In light of all of this, can we say quite simply that 3 is the sign at once of structure and deconstruction: it is the third that at once unites and ruptures the structuration of the two in its confirming and yet disconfirming testimony.

I'm beginning to think that this implied decon/structuration implied in the number 3 can provide a kind of framework for thinking about faith, hope, and charity, not to mention the three ways of relating Kierkegaard lays out for us (the aesthetic, the ethical, and the religious). A word or two on it....

Faith and hope are structured together (isn't this the implication of, say, Hebrews 11:1?), but precisely by charity, which also undoes the structuration of faith and hope. If faith implies a trust---a "hermeneutics of retrieval"---then we might say that hope implies radical doubt---a "hermeneutics of suspicion": and so faith and hope together amount to Ricoeur's "vow of rigor, vow of obedience." That this is his wording from Freud and Philosophy is especially animating for me: this double hermeneutics, this double vow, seems geared by the structuration of the psyche (caught between the Id and the Superego). It might just as well be said to be geared by the structuration of Being (Nietzsche/Heidegger) or of the economy (Marx). And so Lacan (following Paul in 1 Corinthians 15, though not explicitly) thematizes the beyond of Freud's psyche, as Marion does for Nietzsche/Heidegger's Being: charity/Spirit.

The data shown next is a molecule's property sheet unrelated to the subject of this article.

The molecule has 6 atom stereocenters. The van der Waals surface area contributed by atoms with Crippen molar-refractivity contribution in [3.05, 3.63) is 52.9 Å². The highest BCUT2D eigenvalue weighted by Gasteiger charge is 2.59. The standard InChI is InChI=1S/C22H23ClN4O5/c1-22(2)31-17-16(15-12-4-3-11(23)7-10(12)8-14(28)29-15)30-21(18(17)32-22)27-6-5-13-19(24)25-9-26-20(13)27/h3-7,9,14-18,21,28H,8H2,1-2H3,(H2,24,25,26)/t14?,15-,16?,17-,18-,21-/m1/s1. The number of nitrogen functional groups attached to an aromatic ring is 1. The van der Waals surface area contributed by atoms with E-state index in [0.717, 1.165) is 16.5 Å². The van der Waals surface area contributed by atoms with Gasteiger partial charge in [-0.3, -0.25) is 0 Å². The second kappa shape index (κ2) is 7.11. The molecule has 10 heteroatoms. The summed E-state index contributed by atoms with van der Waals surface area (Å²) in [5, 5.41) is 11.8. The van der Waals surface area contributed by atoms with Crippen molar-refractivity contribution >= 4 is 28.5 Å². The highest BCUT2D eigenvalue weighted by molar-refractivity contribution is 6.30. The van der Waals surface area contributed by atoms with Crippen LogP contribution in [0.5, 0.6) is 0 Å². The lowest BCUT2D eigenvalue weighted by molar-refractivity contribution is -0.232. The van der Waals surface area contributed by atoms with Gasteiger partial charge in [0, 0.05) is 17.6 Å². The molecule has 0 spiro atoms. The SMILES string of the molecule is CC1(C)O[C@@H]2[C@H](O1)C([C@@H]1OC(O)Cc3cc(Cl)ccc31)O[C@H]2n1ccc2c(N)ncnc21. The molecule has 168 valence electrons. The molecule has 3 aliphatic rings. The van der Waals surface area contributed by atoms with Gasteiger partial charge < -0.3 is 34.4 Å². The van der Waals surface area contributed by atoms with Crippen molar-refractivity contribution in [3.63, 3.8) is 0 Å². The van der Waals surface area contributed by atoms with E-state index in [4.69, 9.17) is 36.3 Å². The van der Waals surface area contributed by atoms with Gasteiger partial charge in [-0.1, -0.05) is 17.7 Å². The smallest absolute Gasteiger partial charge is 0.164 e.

Too many thoughts are crowding in on me. Let me wrap things up with two final points, one trying to trace this trajectory back to my own previous thinking, and one trying to trace this trajectory back to the discussion I'm supposed to be contributing to.